- How many hours you will dedicate to visiting the attractions during each driving day. (i.e. 3 hours). That makes an 8 hour daily drive (driving + sightseeing).
Our Route 66 travel planner Tool lets you do this calculation easily, try it! You can select driving time and speed.
So, in this example, you will have 8 hours between your check-out and check-in times. If you leave at 9 AM, you will arrive at 5 PM. You will be driving 5 hours x 40 miles/hour= 200 miles per day on average.
In your alloted time span of 5 days you will have driven: 1,000 miles.
You also know the distance you will cover each day (in this case 200 mi.) so this will let you reckon where you will stop to spend the night. And let you plan your accomodation for the night.
3. Calculate a Budget
How much will the trip cost? You must have a reasonable idea of the cost of your road trip. Take into account the following:
The cost of reaching the Mother Road (and getting back home after your trip) depends on whether you will fly or drive to and from your home to the starting and ending points of your journey.
Calculate these costs (air fares, airport taxes, taxi, gasoline, tolls, etc.)
Flights. Google Flights is a good tool to calculate the cost of air fares. Try it.
On the Road
Gasoline. (Petrol) You have already calculated the total mileage you will be driving along Route 66 (add a +10% to it just in case) -if you are in America, add the mileage from your home to Route 66 and back.
Then estimate the average mileage per gallon (km/l) of your car here, and calculate how many gallons of gasoline you will need for your trip. Turn this into dollars by checking the current Gasoline and Diesel Fuel prices in the US.
Accommodation. Lodging is a key element in your budget, and its cost will depend on the season whether it is high or low and what accommodation you choose: upscale, regular motel chains or an icon landmark motel.
To calculate your lodging costs take the stopover towns that you identified in Step 2, and the starting or ending point of your journey -if you plan on sleeping over at them. And
check hotels & motels along Route 66 that are available on the dates that you have identified in Step 2 using some online hotel booking tool: Visit our Hotels Page
Tips for Booking your accommodations: If you plan to drive Route 66 during the high season summer holiday period, reserve your hotel or motel in advance. Some key lodging may be fully booked months in advance,
so pinpoint these locations and reserve with plenty of time.
There are of some Vintage and Route 66 “must see” hotels with thematic rooms which should be booked well in advance. Demand is high.
Travel Insurance. For our international visitors: Are you covered? If you are traveling outside of your home country, your health and accident insurance may not cover you.
Your travel insurance should cover cancellations or other travel mishaps.
Learn more about Travel Insurance.
Renting a Car an RV or a motorcycle. If you are an international traveler, you will surely rent a vehicle to do your road trip. Calculate the rental costs and the different options available.
Food. Calculating the cost of food depends on how you like to eat: Will you eat at restaurants? Fast food or more formal meals? Have both Lunch and Dinner? Buy snacks or stock up at the local supermarket?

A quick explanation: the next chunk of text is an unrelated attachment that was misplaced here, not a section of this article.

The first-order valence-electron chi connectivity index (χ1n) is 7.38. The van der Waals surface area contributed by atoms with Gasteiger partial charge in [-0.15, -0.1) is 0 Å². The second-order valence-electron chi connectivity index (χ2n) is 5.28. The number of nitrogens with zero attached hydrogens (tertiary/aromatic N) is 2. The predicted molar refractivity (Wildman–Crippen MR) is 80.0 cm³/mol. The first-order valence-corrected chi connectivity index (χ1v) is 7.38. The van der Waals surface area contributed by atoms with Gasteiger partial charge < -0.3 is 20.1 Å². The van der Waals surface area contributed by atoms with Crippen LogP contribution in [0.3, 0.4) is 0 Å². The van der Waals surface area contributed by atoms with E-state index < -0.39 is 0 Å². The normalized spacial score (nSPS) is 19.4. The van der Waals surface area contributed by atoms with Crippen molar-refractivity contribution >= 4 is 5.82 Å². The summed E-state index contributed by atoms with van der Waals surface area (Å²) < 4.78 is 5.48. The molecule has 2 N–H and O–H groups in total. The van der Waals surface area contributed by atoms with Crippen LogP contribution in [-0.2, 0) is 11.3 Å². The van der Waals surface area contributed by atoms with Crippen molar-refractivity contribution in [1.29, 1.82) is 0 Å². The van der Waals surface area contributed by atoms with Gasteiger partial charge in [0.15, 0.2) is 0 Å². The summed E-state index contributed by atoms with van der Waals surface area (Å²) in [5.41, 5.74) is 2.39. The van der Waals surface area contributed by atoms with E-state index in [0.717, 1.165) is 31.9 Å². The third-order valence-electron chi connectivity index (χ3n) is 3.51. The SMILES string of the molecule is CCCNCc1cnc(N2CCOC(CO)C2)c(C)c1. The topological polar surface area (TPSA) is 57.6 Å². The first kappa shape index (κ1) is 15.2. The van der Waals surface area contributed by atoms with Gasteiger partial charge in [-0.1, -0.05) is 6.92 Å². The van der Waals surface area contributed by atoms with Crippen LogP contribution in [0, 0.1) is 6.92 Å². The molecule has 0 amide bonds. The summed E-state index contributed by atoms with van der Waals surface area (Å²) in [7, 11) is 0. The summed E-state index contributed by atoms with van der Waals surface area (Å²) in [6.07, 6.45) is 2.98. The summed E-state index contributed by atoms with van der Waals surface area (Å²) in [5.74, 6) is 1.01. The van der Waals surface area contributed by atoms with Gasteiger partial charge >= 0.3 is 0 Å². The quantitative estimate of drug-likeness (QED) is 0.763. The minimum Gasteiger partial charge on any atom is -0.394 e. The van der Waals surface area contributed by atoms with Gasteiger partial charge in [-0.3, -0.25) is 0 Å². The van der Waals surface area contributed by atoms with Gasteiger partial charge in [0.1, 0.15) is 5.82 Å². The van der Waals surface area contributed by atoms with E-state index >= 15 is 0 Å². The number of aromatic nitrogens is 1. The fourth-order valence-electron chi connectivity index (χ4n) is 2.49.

Attractions and admission fees. You will have to pay an admission fee at National Parks, Museums and events… calculate these too. The fee for National Parks is between $25 and $30 per car per park.
There are some senior and annual Passes which may interest you.
Miscellaneous items. Always set some cash aside for tolls, the unexpected, for souvenirs, emergencies and whatever may tickle your fancy.
4. Check your Plan again and again
So now you have an idea of your itinerary, stops, time required, the connecting flights, your accommodation needs and the cost of your trip.
It is time to refine your trip. Review your first draft. Get some more details. Add or remove sights and attractions, perhaps give yourself more time to see things, for shopping or to visit some cultural attraction. Factor in some side trip. Read more, and improve the original rough draft.
Trips are lived three times: when we dream them, when we live them, and when we remember them.
Review flight options, the connecting flights, the car rental pick up and return points. Check other lodging options. It may be cheaper to fly a few days earlier or later.
Planning a trip on Route 66 is part of the fun, it is about the journey not the destination; enjoy the process!
How much should you plan?
Some travelers like to have a very detailed Route 66 trip plan detailing all their stops, the sights they will see and the hotels where they will stay at. This is perhaps a good idea if you have a tight schedule, so that you can optimize your trip.
Others, especially those with more time on their hands, prefer an open plan, and are open to letting the road take them to unexpected destinations. Road trippin’ is about adventure, surprises and exploring…
A middle-of-the-road approach is to outline a general broad idea of your Route 66 vacation, and then book key accommodations with plenty of time.
Leave room for unexpected scenic spots that may surprise you along the way.